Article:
Potential carbon emissions dominated by carbon dioxide from thawed permafrost soils

Journal name:
Nature Climate Change
Volume:
6,
Pages:
950–953
Year published:
DOI:
doi:10.1038/nclimate3054
Received
Accepted
Published online

Increasing temperatures in northern high latitudes are causing permafrost to thaw1, making large amounts of previously frozen organic matter vulnerable to microbial decomposition2. Permafrost thaw also creates a fragmented landscape of drier and wetter soil conditions3, 4 that determine the amount and form (carbon dioxide (CO2), or methane (CH4)) of carbon (C) released to the atmosphere. The rate and form of C release control the magnitude of the permafrost C feedback, so their relative contribution with a warming climate remains unclear5, 6. We quantified the effect of increasing temperature and changes from aerobic to anaerobic soil conditions using 25 soil incubation studies from the permafrost zone. Here we show, using two separate meta-analyses, that a 10°C increase in incubation temperature increased C release by a factor of 2.0 (95% confidence interval (CI), 1.8 to 2.2). Under aerobic incubation conditions, soils released 3.4 (95% CI, 2.2 to 5.2) times more C than under anaerobic conditions. Even when accounting for the higher heat trapping capacity of CH4, soils released 2.3 (95% CI, 1.5 to 3.4) times more C under aerobic conditions. These results imply that permafrost ecosystems thawing under aerobic conditions and releasing CO2 will strengthen the permafrost C feedback more than waterlogged systems releasing CO2 and CH4 for a given amount of C.

At a glance

Figures

  1. Ratio of C release with a 10[thinsp][deg]C increase in incubation temperature.
    Figure 1: Ratio of C release with a 10°C increase in incubation temperature.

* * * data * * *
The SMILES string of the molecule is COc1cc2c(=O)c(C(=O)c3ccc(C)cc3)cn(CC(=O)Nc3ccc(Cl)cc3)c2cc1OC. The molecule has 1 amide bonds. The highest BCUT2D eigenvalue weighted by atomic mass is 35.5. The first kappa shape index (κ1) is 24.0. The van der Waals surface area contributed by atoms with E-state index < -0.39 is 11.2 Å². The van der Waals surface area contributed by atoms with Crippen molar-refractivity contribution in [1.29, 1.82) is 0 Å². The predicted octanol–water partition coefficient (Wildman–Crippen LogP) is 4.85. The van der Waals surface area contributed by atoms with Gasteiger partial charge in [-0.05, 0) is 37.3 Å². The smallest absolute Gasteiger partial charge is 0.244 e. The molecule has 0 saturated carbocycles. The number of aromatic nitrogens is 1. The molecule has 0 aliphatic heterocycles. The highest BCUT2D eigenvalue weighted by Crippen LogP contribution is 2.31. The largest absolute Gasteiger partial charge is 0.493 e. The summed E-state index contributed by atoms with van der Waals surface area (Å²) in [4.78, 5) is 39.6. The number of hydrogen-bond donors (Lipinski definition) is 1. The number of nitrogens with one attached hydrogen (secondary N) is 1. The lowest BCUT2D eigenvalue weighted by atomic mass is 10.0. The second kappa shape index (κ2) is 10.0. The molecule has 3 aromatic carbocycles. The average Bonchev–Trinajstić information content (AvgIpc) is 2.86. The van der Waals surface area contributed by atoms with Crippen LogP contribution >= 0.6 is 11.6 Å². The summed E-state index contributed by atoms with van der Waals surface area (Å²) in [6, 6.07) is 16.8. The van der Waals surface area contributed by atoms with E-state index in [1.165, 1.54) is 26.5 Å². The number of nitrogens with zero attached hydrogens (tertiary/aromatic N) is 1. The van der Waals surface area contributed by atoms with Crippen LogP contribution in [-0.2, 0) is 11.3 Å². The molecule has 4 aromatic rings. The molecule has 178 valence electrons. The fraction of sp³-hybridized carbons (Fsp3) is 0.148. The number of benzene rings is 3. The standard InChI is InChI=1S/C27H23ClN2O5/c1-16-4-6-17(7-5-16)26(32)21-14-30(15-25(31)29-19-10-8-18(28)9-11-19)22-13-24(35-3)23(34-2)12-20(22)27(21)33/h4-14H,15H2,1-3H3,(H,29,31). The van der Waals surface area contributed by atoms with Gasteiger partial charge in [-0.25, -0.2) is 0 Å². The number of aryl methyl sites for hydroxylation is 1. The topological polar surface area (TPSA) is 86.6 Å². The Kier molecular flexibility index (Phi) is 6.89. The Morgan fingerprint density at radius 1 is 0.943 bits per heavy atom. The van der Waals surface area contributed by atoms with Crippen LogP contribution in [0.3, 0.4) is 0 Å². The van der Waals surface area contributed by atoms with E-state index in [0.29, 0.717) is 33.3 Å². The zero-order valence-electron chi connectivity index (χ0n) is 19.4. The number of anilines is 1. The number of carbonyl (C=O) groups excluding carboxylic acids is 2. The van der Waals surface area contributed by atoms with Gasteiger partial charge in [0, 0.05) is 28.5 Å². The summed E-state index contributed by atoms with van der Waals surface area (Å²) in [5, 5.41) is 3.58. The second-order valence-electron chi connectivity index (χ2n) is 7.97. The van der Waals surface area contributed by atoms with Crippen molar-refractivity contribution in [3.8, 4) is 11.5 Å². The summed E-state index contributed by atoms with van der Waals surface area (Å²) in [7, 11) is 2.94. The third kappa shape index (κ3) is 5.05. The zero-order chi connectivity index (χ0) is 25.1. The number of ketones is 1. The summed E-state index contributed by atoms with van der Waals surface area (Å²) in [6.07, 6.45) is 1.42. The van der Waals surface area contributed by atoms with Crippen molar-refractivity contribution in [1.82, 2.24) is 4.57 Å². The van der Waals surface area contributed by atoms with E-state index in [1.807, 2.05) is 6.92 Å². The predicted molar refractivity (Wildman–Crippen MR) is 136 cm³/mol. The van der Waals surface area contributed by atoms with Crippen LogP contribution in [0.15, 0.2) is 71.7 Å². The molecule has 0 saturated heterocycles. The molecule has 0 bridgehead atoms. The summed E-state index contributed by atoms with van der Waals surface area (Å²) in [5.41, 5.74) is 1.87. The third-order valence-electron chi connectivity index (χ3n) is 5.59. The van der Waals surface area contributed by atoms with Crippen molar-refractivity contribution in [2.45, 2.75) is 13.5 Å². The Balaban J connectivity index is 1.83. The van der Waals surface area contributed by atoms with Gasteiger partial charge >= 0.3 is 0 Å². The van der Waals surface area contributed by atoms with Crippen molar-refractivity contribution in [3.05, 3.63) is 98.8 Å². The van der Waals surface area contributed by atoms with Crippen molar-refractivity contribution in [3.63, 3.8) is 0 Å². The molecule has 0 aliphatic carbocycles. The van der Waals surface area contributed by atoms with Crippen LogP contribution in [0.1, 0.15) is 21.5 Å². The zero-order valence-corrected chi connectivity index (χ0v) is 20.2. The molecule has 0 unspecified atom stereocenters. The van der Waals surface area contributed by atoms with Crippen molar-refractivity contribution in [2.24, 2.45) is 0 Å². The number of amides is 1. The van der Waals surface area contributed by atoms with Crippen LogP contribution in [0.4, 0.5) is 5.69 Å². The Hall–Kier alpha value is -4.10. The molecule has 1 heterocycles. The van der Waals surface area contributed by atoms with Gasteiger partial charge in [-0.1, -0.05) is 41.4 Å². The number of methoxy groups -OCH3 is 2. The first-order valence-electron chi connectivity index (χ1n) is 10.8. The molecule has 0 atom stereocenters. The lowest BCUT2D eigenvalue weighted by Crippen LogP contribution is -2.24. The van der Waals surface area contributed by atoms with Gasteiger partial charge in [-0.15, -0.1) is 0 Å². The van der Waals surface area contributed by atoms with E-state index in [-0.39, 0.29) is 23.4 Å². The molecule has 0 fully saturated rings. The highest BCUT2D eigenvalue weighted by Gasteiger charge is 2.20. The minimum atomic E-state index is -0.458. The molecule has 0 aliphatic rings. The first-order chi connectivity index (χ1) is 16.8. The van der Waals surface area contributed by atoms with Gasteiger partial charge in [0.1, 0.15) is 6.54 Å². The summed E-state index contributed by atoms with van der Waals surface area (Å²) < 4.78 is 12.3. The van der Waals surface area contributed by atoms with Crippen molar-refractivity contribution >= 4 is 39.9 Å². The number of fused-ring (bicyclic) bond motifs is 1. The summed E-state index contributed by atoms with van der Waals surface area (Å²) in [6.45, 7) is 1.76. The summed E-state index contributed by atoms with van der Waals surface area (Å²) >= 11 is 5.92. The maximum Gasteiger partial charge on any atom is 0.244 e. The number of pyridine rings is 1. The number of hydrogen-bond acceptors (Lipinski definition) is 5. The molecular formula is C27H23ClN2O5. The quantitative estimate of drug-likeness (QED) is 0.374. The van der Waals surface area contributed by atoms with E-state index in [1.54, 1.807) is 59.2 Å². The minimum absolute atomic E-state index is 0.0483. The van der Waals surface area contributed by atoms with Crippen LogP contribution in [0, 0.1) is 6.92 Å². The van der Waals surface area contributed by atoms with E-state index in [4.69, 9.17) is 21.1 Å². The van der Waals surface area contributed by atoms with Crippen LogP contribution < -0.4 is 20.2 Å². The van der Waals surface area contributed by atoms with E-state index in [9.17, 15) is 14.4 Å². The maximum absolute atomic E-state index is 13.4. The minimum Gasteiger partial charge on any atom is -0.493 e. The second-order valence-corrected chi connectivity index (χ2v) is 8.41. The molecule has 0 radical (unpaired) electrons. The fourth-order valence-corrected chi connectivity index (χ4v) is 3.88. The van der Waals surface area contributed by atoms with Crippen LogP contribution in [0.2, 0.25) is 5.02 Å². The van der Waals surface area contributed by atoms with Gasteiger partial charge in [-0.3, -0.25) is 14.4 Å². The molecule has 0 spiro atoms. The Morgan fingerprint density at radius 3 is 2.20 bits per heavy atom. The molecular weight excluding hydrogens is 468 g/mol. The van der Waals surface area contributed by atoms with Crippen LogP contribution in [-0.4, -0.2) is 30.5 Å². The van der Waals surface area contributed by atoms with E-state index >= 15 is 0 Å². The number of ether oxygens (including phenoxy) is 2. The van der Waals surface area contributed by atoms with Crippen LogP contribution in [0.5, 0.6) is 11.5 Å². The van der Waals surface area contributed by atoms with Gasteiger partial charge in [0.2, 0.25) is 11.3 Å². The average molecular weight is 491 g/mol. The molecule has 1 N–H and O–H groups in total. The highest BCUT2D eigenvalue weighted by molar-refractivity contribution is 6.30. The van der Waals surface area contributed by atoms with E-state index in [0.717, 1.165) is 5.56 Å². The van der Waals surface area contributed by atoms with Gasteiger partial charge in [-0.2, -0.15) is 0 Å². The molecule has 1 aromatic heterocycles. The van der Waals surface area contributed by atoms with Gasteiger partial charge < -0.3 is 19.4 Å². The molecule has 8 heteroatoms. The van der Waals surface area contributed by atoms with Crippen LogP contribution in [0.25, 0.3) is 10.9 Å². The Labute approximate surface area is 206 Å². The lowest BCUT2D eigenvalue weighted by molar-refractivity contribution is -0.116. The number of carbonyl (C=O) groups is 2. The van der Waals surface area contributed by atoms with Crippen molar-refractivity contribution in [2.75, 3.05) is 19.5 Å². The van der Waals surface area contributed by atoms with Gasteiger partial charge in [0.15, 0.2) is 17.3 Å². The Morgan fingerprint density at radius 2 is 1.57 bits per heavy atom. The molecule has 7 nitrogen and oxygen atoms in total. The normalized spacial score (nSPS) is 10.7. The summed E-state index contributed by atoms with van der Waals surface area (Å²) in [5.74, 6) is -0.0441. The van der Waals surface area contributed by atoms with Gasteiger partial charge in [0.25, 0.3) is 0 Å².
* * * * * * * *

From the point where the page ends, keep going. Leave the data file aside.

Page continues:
Total C is the sum of CO2-C and CH4-C from aerobic and anaerobic incubations. Observations are split into different ecosystems, soil types and permafrost conditions. The numbers in brackets to the left represent numbers of observations for each subgroup. The numbers in brackets to the right represent the minimum and maximum range of the confidence interval for the ratio of soil C release in each ecosystem, soil type, and permafrost condition.

  2. Ratio of C release from permafrost-affected soils comparing aerobic to anaerobic incubation conditions.
    Figure 2: Ratio of C release from permafrost-affected soils comparing aerobic to anaerobic incubation conditions.

    Total C is the sum of CO2-C and CH4-C whereas total CO2-C equivalent is the sum of CO2-C and CH4-C expressed as CO2-C equivalent (accounts for the higher GWP of CH4). Observations are split into different ecosystems, soil types and permafrost conditions. The numbers in brackets to the left represent numbers of observations for each subgroup. The numbers in brackets to the right represent the minimum and maximum range of the confidence interval for the ratio of soil C release in each ecosystem, soil type, and permafrost condition. The arrow indicates that the confidence interval (CI) is wider than the space.

  3. Contribution of CH4-C to total anaerobic C release for boreal forest, peatland and tundra ecosystems.
    Figure 3: Contribution of CH4-C to total anaerobic C release for boreal forest, peatland and tundra ecosystems.